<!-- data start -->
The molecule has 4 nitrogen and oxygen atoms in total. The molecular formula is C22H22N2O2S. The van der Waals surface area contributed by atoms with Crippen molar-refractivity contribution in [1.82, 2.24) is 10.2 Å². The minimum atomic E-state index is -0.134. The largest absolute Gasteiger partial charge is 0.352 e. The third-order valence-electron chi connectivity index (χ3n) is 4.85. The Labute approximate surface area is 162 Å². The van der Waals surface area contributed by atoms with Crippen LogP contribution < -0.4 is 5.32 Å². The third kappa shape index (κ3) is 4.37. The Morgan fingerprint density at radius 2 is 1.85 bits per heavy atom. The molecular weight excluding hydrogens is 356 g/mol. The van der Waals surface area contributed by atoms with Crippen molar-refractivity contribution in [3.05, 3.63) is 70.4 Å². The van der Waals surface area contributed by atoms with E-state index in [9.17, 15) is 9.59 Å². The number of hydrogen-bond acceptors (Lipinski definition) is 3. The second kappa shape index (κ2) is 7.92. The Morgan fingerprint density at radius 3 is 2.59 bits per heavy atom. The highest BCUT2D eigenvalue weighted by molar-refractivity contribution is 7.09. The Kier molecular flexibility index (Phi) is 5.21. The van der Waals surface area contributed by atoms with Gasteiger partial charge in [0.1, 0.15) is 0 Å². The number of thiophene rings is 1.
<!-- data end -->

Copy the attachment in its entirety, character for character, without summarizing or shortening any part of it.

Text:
The molecule has 4 nitrogen and oxygen atoms in total. The molecular formula is C22H22N2O2S. The van der Waals surface area contributed by atoms with Crippen molar-refractivity contribution in [1.82, 2.24) is 10.2 Å². The minimum atomic E-state index is -0.134. The largest absolute Gasteiger partial charge is 0.352 e. The third-order valence-electron chi connectivity index (χ3n) is 4.85. The Labute approximate surface area is 162 Å². The van der Waals surface area contributed by atoms with Crippen LogP contribution < -0.4 is 5.32 Å². The third kappa shape index (κ3) is 4.37. The Morgan fingerprint density at radius 2 is 1.85 bits per heavy atom. The molecular weight excluding hydrogens is 356 g/mol. The van der Waals surface area contributed by atoms with Crippen molar-refractivity contribution in [3.05, 3.63) is 70.4 Å². The van der Waals surface area contributed by atoms with E-state index in [9.17, 15) is 9.59 Å². The number of hydrogen-bond acceptors (Lipinski definition) is 3. The second kappa shape index (κ2) is 7.92. The Morgan fingerprint density at radius 3 is 2.59 bits per heavy atom. The highest BCUT2D eigenvalue weighted by molar-refractivity contribution is 7.09. The Kier molecular flexibility index (Phi) is 5.21. The van der Waals surface area contributed by atoms with Gasteiger partial charge in [0.1, 0.15) is 0 Å². The number of thiophene rings is 1.